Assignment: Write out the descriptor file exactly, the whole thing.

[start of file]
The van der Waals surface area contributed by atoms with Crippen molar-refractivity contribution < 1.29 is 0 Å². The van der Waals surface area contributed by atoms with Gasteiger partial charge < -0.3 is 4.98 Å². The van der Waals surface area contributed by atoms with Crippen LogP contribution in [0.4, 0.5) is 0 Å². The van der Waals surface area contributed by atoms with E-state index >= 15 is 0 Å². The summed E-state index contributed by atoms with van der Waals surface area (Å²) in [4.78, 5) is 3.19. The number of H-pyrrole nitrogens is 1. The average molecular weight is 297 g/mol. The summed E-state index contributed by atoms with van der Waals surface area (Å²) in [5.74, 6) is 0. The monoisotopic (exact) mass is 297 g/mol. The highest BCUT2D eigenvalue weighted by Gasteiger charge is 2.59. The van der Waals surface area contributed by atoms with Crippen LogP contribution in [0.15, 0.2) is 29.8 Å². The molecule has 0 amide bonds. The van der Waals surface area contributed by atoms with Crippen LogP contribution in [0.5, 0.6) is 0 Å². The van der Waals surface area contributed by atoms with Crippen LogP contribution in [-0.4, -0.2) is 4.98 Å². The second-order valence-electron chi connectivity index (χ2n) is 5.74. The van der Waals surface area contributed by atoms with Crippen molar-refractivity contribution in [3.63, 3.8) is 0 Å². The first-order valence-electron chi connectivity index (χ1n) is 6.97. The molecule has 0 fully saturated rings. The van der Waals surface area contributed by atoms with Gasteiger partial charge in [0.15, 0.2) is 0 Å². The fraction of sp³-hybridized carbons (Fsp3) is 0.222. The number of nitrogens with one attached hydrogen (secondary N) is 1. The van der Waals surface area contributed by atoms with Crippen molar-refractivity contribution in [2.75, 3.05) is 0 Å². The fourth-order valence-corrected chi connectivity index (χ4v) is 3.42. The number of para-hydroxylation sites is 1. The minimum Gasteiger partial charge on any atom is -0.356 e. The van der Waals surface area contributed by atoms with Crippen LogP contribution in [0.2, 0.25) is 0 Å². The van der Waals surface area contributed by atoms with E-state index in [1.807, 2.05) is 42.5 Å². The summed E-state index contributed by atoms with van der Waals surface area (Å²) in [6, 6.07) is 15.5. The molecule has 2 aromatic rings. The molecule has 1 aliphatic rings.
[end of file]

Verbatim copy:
The van der Waals surface area contributed by atoms with Crippen molar-refractivity contribution < 1.29 is 0 Å². The van der Waals surface area contributed by atoms with Gasteiger partial charge < -0.3 is 4.98 Å². The van der Waals surface area contributed by atoms with Crippen LogP contribution in [0.4, 0.5) is 0 Å². The van der Waals surface area contributed by atoms with E-state index >= 15 is 0 Å². The summed E-state index contributed by atoms with van der Waals surface area (Å²) in [4.78, 5) is 3.19. The number of H-pyrrole nitrogens is 1. The average molecular weight is 297 g/mol. The summed E-state index contributed by atoms with van der Waals surface area (Å²) in [5.74, 6) is 0. The monoisotopic (exact) mass is 297 g/mol. The highest BCUT2D eigenvalue weighted by Gasteiger charge is 2.59. The van der Waals surface area contributed by atoms with Crippen LogP contribution in [0.15, 0.2) is 29.8 Å². The molecule has 0 amide bonds. The van der Waals surface area contributed by atoms with Crippen LogP contribution in [0.5, 0.6) is 0 Å². The van der Waals surface area contributed by atoms with Crippen LogP contribution in [-0.4, -0.2) is 4.98 Å². The second-order valence-electron chi connectivity index (χ2n) is 5.74. The van der Waals surface area contributed by atoms with Crippen molar-refractivity contribution in [3.63, 3.8) is 0 Å². The first-order valence-electron chi connectivity index (χ1n) is 6.97. The molecule has 0 fully saturated rings. The van der Waals surface area contributed by atoms with Gasteiger partial charge in [0.15, 0.2) is 0 Å². The fraction of sp³-hybridized carbons (Fsp3) is 0.222. The number of nitrogens with one attached hydrogen (secondary N) is 1. The van der Waals surface area contributed by atoms with Crippen molar-refractivity contribution in [2.75, 3.05) is 0 Å². The fourth-order valence-corrected chi connectivity index (χ4v) is 3.42. The number of para-hydroxylation sites is 1. The minimum Gasteiger partial charge on any atom is -0.356 e. The van der Waals surface area contributed by atoms with Crippen LogP contribution in [0.2, 0.25) is 0 Å². The van der Waals surface area contributed by atoms with E-state index in [1.807, 2.05) is 42.5 Å². The summed E-state index contributed by atoms with van der Waals surface area (Å²) in [6, 6.07) is 15.5. The molecule has 2 aromatic rings. The molecule has 1 aliphatic rings.